The problem with Africa
on A Zambian Experience (Zambia), 18/Jul/2011 19:00, 34 days ago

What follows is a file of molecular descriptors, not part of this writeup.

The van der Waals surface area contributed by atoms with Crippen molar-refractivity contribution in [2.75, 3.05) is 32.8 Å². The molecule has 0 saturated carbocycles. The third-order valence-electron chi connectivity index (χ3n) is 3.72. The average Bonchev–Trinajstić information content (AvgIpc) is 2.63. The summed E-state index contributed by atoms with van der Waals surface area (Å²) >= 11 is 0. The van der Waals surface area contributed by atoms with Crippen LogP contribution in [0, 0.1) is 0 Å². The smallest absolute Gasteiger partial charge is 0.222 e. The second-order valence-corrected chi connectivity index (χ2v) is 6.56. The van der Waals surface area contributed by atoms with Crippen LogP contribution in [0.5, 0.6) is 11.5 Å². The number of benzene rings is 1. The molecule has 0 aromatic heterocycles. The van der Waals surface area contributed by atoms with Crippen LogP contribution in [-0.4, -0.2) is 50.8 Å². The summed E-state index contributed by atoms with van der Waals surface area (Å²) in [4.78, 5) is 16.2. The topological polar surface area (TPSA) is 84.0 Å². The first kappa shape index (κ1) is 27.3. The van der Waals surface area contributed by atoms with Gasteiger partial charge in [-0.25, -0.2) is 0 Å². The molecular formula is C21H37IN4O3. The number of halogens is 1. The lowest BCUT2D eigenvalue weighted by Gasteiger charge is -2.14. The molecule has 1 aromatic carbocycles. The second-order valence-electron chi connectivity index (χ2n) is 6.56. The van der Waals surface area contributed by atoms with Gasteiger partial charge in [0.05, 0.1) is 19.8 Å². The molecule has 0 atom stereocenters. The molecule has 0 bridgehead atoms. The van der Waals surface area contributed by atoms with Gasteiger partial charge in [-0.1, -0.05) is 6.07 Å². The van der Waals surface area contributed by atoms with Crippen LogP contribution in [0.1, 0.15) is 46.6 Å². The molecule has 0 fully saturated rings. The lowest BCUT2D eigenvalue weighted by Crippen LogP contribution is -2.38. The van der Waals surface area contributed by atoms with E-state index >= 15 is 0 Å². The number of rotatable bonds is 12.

So David Cameron is in Africa today telling the world how Africa is in need of free trade agreements rather than foreign aid.I wonder what made him decide upon this‘fresh thinking’ idea, as people have been campaigning for an African Free Trade Agreement for decades, but still nothing has been done. Maybe he has woken up to the fact that aid just isn’t working, as it is often viewed as the instrument for keeping corrupt unaccountable governments in powerand in extreme wealth, rather than reaching the millions of poor who desperately need the support.Take a recent high profile aid case in Malawi where it was reported that the President of Malawi has kicked out British Diplomats, after they got upset that he had spent British aid money on a brand new private jet whilst the majority of his people are still living in extreme poverty.In cases like this, the West is often seen as the mother figure blaming its child‘Africa’ for not spending its pocket money wisely. Then when ‘Africa’ throws its toys out of the pram in protest, the West then complains how ungrateful its spoilt child is.I hate to say it, but maybe Cameron’s right? Rather than wasting time and money complaining about mis-spent aid in Africa, perhaps its time for an era of partnership through trade agreements rather than a system that upholds donor dependency? After all Cameron recognises that ‘trade will save far more lives and do far more good’according to BBC.reportsStatistics show that despite trillions of Dollars, Pounds and Euros being spent on Africa each year, the continent still contains the worlds poorest people, including Zambia (currently ranked 164 out of 170 poorest countries in the world) .As a fundraising advisor in Zambia, I continue to question the role of donor funding in creating sustainable development as I have seen that the most effective development has been where ordinary Africans have made their own money through job and business opportunities, education, trade and export opportunities. My African colleagues don’t want handouts, they just want governments to be held accountable and create opportunities that so many people in the West take for granted, such as free trade, good road networks, access to cheap banking services and prosperity through Entrepreneurship.However, the BBC has already confirmed that Cameron’s African trip will be cut short as Downing Street has reported that the UK Prime Minister currently has ‘other things he wishes to focus on’. I’m assuming that those ‘other things’ relate to dealing with the phone hacking scandal along with investigating his own alleged ‘corrupt’institutions . So when Cameron goes back to the UK to sort out a few important domestic affairs, perhaps his development advisors should continue to remind him that he shouldn’t forget the issue of ‘Africa’ otherwise Mama West could face another toy being hurled at her face.David Cameron’s visit to Africa follows recent short visits by the US Foreign Secretary and the US First Lady, which clearly shows that Western leaders once again are desperately trying to solve the historic ‘Problem with Africa’. Whilst they jet across the Sahara in an attempt to refocus on the African Agenda, millions of people in Africa are still dying each day.Sadly I’ve experienced the reality of funerals here and it’s not as glamourous as the Comic Relief films will show. The majority of people who die here in Zambia are ordinary young hardworking people who aren’t typically waiting for the next western plane to fly in with food and clothes, they are people who just don’t have access to good healthcare or who are short of cash as they’ve spent it caring for sick relatives. I wonder how many more lives have to be lost til this finally gets sorted?